Written and directed by the Manetti Bros., The Arrival of Wang follows Chinese-language interpreter Gaia who is called out of the blue by a former client with an offer from a mysterious person or persons who will pay Gaia handsomely is she would she carry out an extremely urgent and confidential translation assignment? Intrigued by the urgency and the money on offer Gaia accepts the job only to find herself whisked away to a secret location in Rome where she meets is ushered into a pitch-black room where she is asked to interpret the harsh interrogation of the eponymous “Mr Wang”. Disturbed by the way the interrogation is going and intrigued to find out more about Mr. Wang, Gaia demands that the lights are switched on, lest she continue with her translations. However when the lights come on Gaia realises why the job has come with so much mystery and subterfuge. And that she may be in way over her head…
The Arrival of Wang is that rare beast in modern genre cinema – a film which works on multiple levels and is more than just the sum of its parts. On the surface the film is a science fiction fantasy about the discovery of alien life on earth. However scratch beneath that surface and you have a superbly made psychological drama that speaks to the war on terror, the use of torture in times of war, the role of government in protecting its citizens and most of all prejudice.
The success of The Arrival of Wang comes down to three key things: a cracking script from Antonio Manetti and Marco Manetti, a fantastic cast – especially legendary Italian actor Ennio Fantastichini as the stern government agent in charge of the interrogation, and superb direction from Antonio Manetti and Marco Manetti, who imbue the film with a real sense of urgency and claustrophobia that only heightens the tension of the interrogation scenes and the film as a whole.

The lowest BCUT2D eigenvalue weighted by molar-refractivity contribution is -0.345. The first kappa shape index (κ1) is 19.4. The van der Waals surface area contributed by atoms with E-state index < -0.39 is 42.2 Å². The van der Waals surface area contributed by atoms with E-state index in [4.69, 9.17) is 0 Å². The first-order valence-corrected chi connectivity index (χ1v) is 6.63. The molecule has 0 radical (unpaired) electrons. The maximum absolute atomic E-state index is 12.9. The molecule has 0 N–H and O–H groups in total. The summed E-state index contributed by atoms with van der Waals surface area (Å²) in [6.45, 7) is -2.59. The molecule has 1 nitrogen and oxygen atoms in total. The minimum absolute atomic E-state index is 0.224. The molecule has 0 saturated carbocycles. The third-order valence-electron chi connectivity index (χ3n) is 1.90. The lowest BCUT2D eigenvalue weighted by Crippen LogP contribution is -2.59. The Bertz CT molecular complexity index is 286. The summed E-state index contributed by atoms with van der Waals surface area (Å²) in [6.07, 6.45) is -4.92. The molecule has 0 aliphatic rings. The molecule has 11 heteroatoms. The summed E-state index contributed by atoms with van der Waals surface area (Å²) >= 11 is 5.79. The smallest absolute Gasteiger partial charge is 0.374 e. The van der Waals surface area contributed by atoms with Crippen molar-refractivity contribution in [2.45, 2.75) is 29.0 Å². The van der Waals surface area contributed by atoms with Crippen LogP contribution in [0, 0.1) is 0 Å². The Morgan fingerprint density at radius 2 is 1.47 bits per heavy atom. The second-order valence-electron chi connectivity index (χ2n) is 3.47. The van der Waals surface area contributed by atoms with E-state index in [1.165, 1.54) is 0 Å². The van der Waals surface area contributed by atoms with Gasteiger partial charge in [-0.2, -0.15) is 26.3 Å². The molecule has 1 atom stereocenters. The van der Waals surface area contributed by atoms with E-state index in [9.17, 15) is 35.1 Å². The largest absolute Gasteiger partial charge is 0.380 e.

Feeling very much like a modern interpretation of Rod Serling’s classic The Twilight Zone, The Arrival of Wang twists and turns it’s way through the story, never revealing who is right or who is wrong or what the real story is behind the motivations of both the government agents AND the mysterious Mr. Wang. Plus, unlike a lot of Hollywood’s jingoistic sci-fi output, the Manetti Bros. don’t spoon-feed the audience with massive amounts of exposition that tells you how and what you should feel, instead the film asks a lot of questions of the audience – how they feel about the use of torture in times of “war”, the treatment of prisoners etc. It’s powerful stuff.
I had the distinct honour and pleasure of chatting with the Manetti Bros. the day before the screening of The Arrival of Wang at the Glasgow Frightfest back in February and it was great to find that the duo are fellow film geeks who are working towards keeping the Italian genre movie flag flying. And judging by this, their latest genre effort, Italian cinema couldn’t be in more safer and worthy hands. In fact between the brothers Manetti and singer-come-director Federico Zampaglioni, Italian cinema could finally see the resurgence that fans have been clamouring for.
If you like your fantasy and sci-fi to come with a social and political edge then The Arrival of Wang (aka L’Arrivo di Wang) is essential viewing.
This was a Review By Phil At Blogomatic3000
UK Release Date: 25th August 2012 (Frightfest) 8th October 2012 (UK DVD Release)
Directed By: Antonio Manetti, Marco Manetti
Cast: Ennio Fantastichini, Francesca Cuttica , Juliet Esey Joseph